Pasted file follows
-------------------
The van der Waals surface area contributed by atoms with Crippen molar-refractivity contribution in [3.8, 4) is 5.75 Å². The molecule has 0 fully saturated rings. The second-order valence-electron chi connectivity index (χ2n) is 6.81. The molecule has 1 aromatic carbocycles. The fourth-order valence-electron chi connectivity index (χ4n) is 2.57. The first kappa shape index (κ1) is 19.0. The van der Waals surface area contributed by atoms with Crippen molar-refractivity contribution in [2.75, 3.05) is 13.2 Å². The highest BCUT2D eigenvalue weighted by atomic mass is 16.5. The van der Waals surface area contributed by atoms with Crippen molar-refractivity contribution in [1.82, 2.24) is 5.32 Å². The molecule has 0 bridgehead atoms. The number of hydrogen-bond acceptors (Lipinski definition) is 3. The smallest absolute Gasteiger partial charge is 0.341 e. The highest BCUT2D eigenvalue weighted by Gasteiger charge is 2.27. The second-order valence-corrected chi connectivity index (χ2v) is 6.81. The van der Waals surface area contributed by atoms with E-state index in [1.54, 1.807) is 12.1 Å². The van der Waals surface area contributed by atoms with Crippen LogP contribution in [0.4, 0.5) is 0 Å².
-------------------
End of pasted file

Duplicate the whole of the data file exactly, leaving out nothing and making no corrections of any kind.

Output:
The van der Waals surface area contributed by atoms with Crippen molar-refractivity contribution in [3.8, 4) is 5.75 Å². The molecule has 0 fully saturated rings. The second-order valence-electron chi connectivity index (χ2n) is 6.81. The molecule has 1 aromatic carbocycles. The fourth-order valence-electron chi connectivity index (χ4n) is 2.57. The first kappa shape index (κ1) is 19.0. The van der Waals surface area contributed by atoms with Crippen molar-refractivity contribution in [2.75, 3.05) is 13.2 Å². The highest BCUT2D eigenvalue weighted by atomic mass is 16.5. The van der Waals surface area contributed by atoms with Crippen molar-refractivity contribution in [1.82, 2.24) is 5.32 Å². The molecule has 0 bridgehead atoms. The number of hydrogen-bond acceptors (Lipinski definition) is 3. The smallest absolute Gasteiger partial charge is 0.341 e. The highest BCUT2D eigenvalue weighted by Gasteiger charge is 2.27. The second-order valence-corrected chi connectivity index (χ2v) is 6.81. The van der Waals surface area contributed by atoms with E-state index in [1.54, 1.807) is 12.1 Å². The van der Waals surface area contributed by atoms with Crippen LogP contribution in [0.4, 0.5) is 0 Å².